With the rise of eCommerce and mobile payments, gateways play an increasingly important role in the payments ecosystem. Unlike the simple payment gateways of a decade ago, modern gateways are increasingly diverse, and oﬀer features and value-added services for merchants of all kinds.
As gateways have proliferated, the variety of gateway providers has grown as well. In this paper, we review the function of payment gateways and the role they play in payments. We also consider some of the diﬀerent types of gateways, and oﬀer criteria that merchants, ISVs and developers can consider in determining the gateway solution that is right for them.
WHAT IS A PAYMENT GATEWAY?
Definitions vary, but a payment gateway is generally understood to be a software accessible interface provided to various types of merchants that facilitates card or other forms of electronic payments. Gateways are often associated with eCommerce applications, but they serve a variety of needs:
- Providing payment services for eCommerce, mobile applications, virtual terminals and various types of point of sale solutions
- Presenting simplified interfaces that make it easier to add payment functionality to websites and other applications
- Helping integrated software vendors (ISVs) avoid the need to code to particular payment processors, thus providing portability and allowing merchants to shop around for services
- Oﬀering value-added services including reporting, analytics, anti-fraud features and interfaces to various third-party accounting platforms (services increasingly available through payment gateways)
HOW PAYMENT GATEWAYS WORK
To understand how gateways work, it’s useful to view their role in the context of the overall payments ecosystem. When consumers make an electronic purchase using a credit or debit card (or a digital or mobile wallet backed by stored credentials) a variety of players from banks to credit card companies to payment processors cooperate to facilitate the transaction. The process can vary depending on the nature of the gateway and payment, but Figure 1 provides a simple illustration of the payment process.
What makes this a little complex is that multiple parties can operate a gateway. For example, a merchant’s bank (the acquiring bank) may act as the payment processor or have a relationship with a payment processor. In some cases, a payment processor will operate their own gateway, and in other cases the gateway will be operated by a third party. In other cases (not shown in the diagram) a gateway might route transactions through another gateway to oﬀer a great number of back-end processors. In fact, often a transaction will traverse multiple gateways before a payment is finally processed.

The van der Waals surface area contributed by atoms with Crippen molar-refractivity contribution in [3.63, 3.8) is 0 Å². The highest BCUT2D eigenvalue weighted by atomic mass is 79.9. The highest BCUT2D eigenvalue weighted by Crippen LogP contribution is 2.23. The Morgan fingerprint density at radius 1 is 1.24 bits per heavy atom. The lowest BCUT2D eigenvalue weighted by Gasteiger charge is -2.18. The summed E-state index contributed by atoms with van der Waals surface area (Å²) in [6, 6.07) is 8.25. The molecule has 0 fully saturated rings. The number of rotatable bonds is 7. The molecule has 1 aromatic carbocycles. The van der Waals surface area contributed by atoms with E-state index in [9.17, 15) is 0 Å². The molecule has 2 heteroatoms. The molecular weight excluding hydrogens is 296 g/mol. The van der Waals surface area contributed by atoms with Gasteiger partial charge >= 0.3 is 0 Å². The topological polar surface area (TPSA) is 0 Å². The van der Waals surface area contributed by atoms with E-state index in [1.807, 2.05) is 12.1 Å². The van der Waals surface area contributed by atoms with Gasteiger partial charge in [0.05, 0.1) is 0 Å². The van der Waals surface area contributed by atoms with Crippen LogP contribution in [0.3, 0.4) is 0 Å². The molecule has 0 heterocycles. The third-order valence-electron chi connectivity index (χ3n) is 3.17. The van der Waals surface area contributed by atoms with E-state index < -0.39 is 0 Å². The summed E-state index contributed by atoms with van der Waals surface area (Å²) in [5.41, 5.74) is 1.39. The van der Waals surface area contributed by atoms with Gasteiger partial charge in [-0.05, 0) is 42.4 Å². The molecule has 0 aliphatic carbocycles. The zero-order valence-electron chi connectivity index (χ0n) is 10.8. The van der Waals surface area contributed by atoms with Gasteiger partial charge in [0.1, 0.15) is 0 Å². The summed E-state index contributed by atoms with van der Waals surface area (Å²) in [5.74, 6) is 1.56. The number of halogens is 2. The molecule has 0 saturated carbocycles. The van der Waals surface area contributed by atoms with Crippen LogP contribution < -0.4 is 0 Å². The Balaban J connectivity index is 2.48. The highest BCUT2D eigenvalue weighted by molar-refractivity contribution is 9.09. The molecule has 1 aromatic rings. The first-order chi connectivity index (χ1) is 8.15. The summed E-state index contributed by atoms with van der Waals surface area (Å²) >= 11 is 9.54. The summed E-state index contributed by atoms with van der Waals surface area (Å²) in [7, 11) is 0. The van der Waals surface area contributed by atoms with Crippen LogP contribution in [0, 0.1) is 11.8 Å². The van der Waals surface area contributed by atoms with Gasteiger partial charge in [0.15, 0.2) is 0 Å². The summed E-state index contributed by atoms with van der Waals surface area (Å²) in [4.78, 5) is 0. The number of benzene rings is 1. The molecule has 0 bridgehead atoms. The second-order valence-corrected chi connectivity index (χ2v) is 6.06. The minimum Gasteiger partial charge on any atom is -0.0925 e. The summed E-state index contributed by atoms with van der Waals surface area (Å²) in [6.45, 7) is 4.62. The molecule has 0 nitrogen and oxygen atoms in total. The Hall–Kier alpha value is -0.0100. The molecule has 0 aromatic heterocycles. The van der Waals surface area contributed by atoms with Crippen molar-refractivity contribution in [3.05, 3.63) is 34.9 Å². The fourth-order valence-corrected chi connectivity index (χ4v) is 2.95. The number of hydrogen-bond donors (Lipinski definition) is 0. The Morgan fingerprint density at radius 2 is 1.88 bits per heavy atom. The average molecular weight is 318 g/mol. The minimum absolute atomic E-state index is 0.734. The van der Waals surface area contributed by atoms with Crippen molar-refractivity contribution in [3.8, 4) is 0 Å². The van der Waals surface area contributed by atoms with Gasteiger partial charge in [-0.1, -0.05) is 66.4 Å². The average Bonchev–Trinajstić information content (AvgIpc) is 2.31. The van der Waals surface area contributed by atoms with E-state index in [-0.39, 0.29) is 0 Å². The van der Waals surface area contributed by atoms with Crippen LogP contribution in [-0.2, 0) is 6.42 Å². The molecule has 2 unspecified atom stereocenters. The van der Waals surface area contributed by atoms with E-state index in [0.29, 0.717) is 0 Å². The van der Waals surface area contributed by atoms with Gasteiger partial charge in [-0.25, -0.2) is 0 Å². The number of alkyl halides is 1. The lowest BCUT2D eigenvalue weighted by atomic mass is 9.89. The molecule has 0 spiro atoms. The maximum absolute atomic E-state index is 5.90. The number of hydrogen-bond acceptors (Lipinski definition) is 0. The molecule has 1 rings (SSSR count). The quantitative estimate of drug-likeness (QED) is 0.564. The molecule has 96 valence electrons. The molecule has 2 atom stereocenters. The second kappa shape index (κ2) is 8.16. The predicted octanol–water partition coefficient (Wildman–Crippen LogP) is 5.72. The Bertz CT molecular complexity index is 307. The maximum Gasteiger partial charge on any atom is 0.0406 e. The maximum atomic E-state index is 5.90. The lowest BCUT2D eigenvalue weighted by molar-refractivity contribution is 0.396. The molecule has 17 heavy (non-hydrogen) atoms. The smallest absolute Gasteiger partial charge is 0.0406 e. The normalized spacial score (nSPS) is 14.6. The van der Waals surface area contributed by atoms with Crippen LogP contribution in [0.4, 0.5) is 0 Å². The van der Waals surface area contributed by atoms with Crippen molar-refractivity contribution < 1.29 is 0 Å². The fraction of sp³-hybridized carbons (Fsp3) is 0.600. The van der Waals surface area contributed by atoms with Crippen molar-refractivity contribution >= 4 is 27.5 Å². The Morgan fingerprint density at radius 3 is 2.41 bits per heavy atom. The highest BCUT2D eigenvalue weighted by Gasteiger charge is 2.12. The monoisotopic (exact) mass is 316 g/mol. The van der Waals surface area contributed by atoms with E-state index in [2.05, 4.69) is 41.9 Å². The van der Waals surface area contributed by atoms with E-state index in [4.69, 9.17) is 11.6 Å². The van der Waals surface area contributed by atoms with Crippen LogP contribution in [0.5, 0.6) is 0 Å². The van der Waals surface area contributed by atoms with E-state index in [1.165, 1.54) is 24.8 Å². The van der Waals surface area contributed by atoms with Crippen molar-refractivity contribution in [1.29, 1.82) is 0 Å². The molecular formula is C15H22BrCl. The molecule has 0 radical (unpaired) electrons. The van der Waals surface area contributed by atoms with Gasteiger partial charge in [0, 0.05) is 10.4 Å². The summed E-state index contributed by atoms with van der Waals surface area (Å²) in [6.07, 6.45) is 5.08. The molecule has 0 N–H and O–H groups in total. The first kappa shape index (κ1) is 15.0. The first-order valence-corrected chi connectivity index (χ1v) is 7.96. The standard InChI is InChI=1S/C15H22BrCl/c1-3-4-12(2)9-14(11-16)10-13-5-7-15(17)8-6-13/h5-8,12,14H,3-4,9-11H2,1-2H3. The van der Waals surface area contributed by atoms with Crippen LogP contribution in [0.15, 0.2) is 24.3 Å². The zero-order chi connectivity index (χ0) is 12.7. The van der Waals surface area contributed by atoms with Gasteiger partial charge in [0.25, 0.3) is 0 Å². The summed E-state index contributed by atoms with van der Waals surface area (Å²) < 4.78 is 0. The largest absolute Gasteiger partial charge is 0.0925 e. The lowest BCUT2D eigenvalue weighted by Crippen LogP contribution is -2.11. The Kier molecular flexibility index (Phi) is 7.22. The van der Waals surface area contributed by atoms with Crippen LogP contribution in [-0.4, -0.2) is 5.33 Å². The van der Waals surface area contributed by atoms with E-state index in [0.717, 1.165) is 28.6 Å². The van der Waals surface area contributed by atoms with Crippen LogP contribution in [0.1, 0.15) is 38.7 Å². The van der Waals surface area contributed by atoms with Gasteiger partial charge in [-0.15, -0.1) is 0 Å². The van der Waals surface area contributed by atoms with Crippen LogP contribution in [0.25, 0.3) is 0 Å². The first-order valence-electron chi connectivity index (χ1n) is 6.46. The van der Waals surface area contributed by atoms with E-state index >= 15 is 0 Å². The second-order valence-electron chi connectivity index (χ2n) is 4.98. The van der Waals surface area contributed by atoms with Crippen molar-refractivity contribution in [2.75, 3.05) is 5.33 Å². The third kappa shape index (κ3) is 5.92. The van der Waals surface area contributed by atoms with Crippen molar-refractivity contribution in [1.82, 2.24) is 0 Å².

REGARDLESS OF THESE SUBTLE DIFFERENCES, THE PAYMENT PROCESS IS ROUGHLY AS FOLLOWS:
- The consumer makes a purchase: The consumer starts by presenting their payment credentials to a merchant. This can be done in a variety of ways including keying a card number on a website, using a mobile app, swiping or dipping a card at a point of sale.
- The merchant relays the payment request to a gateway: Merchants may have their own custom application (a website or mobile app for example) or they may rely on a third-party shopping cart or integrated point of sale provider already integrated to a gateway. Increasingly, gateway providers oﬀer secure ways to pass payment credentials directly from the consumer to the gateway bypassing the merchants’ environment. This is usually done by using a hosted checkout page, exposing sensitive fields in an iFrame served by the gateway, or by using Tokenization to convert payment credentials to a non-PCI sensitive value.
- The gateway provider receives the request: When the gateway provider receives a transaction, they typically relay authorizations or other instructions to a payment processor. Some large gateways have relationships with a specific processor, while others have connections to multiple processors.
- The payment processor facilitates the transaction: On receipt of a request from the gateway, the payment processor relays the request to the appropriate card brand that will in turn route the request to the appropriate issuing bank for authorization. Assuming there are sufficient funds and the account is in good standing, the bank and card brand will relay an approval back to the processor that will in turn be relayed to the gateway and ultimately the merchant. The payment processor facilitates the movement of money from the cardholder’s issuing bank (who are essentially loaning the consumer money until they pay their credit card bill) to the appropriate merchant bank account.